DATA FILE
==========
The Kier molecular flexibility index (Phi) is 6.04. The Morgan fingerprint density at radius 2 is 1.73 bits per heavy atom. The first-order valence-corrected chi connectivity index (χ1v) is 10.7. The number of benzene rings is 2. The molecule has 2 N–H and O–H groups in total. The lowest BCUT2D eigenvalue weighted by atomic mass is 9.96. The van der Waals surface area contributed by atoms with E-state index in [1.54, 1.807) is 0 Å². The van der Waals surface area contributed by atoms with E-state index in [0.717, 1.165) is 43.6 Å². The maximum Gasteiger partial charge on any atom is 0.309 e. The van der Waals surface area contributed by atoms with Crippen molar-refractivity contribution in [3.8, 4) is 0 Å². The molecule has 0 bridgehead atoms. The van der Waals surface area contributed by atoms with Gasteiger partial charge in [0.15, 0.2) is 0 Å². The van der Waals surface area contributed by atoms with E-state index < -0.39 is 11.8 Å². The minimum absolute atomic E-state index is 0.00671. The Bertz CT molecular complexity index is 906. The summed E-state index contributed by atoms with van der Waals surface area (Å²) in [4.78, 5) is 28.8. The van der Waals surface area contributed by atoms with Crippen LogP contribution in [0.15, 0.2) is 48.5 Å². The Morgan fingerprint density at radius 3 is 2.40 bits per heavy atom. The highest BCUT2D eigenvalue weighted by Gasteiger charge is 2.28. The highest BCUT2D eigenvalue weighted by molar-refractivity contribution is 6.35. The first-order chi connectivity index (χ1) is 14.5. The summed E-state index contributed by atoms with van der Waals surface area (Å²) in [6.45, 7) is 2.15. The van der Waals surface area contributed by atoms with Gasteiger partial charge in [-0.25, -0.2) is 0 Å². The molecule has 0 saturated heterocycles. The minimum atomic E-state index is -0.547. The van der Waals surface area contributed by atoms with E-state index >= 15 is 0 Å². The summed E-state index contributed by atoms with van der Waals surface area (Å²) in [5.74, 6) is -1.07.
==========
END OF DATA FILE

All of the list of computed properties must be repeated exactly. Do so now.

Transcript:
The Kier molecular flexibility index (Phi) is 6.04. The Morgan fingerprint density at radius 2 is 1.73 bits per heavy atom. The first-order valence-corrected chi connectivity index (χ1v) is 10.7. The number of benzene rings is 2. The molecule has 2 N–H and O–H groups in total. The lowest BCUT2D eigenvalue weighted by atomic mass is 9.96. The van der Waals surface area contributed by atoms with E-state index in [1.54, 1.807) is 0 Å². The van der Waals surface area contributed by atoms with E-state index in [0.717, 1.165) is 43.6 Å². The maximum Gasteiger partial charge on any atom is 0.309 e. The van der Waals surface area contributed by atoms with Crippen molar-refractivity contribution in [3.8, 4) is 0 Å². The molecule has 0 bridgehead atoms. The van der Waals surface area contributed by atoms with Gasteiger partial charge in [0.15, 0.2) is 0 Å². The van der Waals surface area contributed by atoms with E-state index < -0.39 is 11.8 Å². The minimum absolute atomic E-state index is 0.00671. The Bertz CT molecular complexity index is 906. The summed E-state index contributed by atoms with van der Waals surface area (Å²) in [4.78, 5) is 28.8. The van der Waals surface area contributed by atoms with Crippen LogP contribution in [0.15, 0.2) is 48.5 Å². The Morgan fingerprint density at radius 3 is 2.40 bits per heavy atom. The highest BCUT2D eigenvalue weighted by Gasteiger charge is 2.28. The highest BCUT2D eigenvalue weighted by molar-refractivity contribution is 6.35. The first-order chi connectivity index (χ1) is 14.5. The summed E-state index contributed by atoms with van der Waals surface area (Å²) in [6.45, 7) is 2.15. The van der Waals surface area contributed by atoms with Gasteiger partial charge in [-0.25, -0.2) is 0 Å². The molecule has 0 saturated heterocycles. The minimum atomic E-state index is -0.547. The van der Waals surface area contributed by atoms with E-state index >= 15 is 0 Å². The summed E-state index contributed by atoms with van der Waals surface area (Å²) in [5.74, 6) is -1.07.